“Pure quill” – in the vernacular of the West – means authentic. A new collection of photographs by Big Timber artist Barbara Van Cleve embodies – both in artistry and content – the meaning of those words.
Two Rivers Gallery in Big Timber celebrates both the artist and her book with a reception, 5-7 p.m. Oct. 27, and an exhibit of her iconic photographs, continuing through Nov. 11. The Big Timber native will be on hand at the opening to sign books and discuss the images.
“Half measures and artifice have no place in her oeuvre,” writes B. Byron Price in the preface to Pure Quill. “Honesty, consistency, and versatility are its hallmarks, and pride of place, her brand.”
The collection spans Van Cleve’s broad, colorful career, and offers insight into her early life on the family dude ranch, the years she spent in academia, and her evolution as a photographer. It took top honors as Best Adult Book and Best Art Book in the 2016 New Mexico-Arizona Book Awards (it was published by the University of New Mexico Press).
Her parents, Spike and Barbara Van Cleve, gave their daughter a Brownie Junior box camera when she was 11, and a darkroom kit a year later. “When you are raised on a ranch, you mind the landscape; you notice the sky; you look for what the weather is doing; and you keep an eye on your cattle, your horses, your companions, and all the elements around you.”
Those early lessons in paying attention infiltrated her work as an image-maker. Now in her early 80s, the artist is still making photographs with care, refinement and passion.
Her images reflect an insider’s ease. She clearly knows where to plant herself (often in the saddle), and how to convey the scene unfolding before her lens: cattle and horses, backlit or with outlines etched in light, sharply focused or intentionally softened; and rough-hewn westerners, intent on the job at hand, whether it’s branding a calf, disembarking a bucking horse, or pulling a brisket from the oven.
“I’m not preserving the West of myth; I’m preserving the West of reality,” she says.
Always, her images encompass two ever-changing constants: the undulating landscape, its “layers, patterns, and textures,” and the astonishing sky, which she views as “another way of talking about light … And all photography is about light.”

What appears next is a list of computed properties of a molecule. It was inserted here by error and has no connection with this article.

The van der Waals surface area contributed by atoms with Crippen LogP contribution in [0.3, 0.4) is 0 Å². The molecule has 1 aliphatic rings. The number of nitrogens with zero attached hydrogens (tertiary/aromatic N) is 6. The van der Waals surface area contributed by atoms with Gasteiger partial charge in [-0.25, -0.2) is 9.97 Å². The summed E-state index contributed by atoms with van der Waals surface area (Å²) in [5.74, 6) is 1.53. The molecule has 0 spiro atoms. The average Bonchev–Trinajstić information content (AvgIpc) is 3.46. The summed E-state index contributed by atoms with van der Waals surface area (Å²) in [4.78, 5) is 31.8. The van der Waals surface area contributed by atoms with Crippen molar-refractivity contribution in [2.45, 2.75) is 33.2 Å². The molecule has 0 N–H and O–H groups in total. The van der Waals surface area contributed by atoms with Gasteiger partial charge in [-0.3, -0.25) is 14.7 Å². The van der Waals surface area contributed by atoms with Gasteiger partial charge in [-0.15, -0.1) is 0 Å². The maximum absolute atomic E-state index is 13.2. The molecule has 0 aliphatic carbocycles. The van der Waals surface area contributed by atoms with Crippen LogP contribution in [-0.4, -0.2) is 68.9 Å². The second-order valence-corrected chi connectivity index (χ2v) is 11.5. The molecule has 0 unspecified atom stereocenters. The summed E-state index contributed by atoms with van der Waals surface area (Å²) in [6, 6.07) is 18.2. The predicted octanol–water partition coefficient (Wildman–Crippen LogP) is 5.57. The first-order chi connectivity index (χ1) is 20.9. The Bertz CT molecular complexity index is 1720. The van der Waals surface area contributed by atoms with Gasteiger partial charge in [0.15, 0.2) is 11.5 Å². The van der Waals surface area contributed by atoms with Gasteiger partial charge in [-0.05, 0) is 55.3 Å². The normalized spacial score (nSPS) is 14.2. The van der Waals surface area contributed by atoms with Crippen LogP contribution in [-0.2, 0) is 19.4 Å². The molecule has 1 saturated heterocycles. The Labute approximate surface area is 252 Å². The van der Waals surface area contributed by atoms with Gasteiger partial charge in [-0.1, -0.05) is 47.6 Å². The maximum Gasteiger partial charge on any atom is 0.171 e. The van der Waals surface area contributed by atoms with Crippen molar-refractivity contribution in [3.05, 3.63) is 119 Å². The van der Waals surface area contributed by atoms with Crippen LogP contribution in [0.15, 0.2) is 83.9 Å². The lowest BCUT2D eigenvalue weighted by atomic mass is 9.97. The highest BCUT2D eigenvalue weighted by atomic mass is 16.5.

The book also illustrates her tenacity and success as a businesswoman. In addition to freelancing, she started a large stock photo business in Chicago that boasted more than a half million images. After moving to Santa Fe in 1980 – wooed by New Mexico’s famous light and its history as a haven for artists and photographers – Van Cleve started a greeting-card company called Abertura.
In the late 1980s, determined to document the contributions women make to ranching, she spent four years traveling to ranches in virtually every western state, shooting film and interviewing women ranging in age from 22 to 80. The images and conversations were eventually distilled in her first book, Hard Twist, Western Ranch Women, which includes 122 photographs from 13 ranches.
“People perceive of ranching in the West as women-less,” writes Van Cleve. “I would like to think that my contribution changes that perception.”
She also collaborated with Montana poet Paul Zarzyski on Roughstock Sonnets and All This Way for the Short Ride, and paired up with author Marc Talbert in Holding the Reins: A Ride Through Cowgirl Life.
The Andrew Smith Gallery in Santa Fe has housed six solo shows of her work over three decades. Gallery owner Smith, one of the early proponents of her work, calls her “the real deal” and places her in a pantheon of western photographers that includes two other notable Montanans: L.A. Huffman and Evelyn Cameron.
Her images capture “the true grandeur and enthralling isolation and toughness of the American West,” says Smith.
The book concludes with Van Cleve’s own short treatise on her art, “Taking and Making a Photograph.” Photography “is a means of revealing and sharing compassion for, information about, and the resonating memories of the thing observed. All vision, which includes photographic vision, has a spiritual content. I believe passionately that this kind of vision honors the single moments of human existence, no two of which are the same.”
In the foreword, Livingston author Tim Cahill notes that although she travels widely, Van Cleve returns every summer to her home on the edge of the Crazy Mountains.
“She could no more leave her home state than she could give up breathing,” he writes. “Montana is the site of her lifelong vision quest, and I’m not the only person who likes to think of her as its guardian spirit.”
– Kristi Niemeyer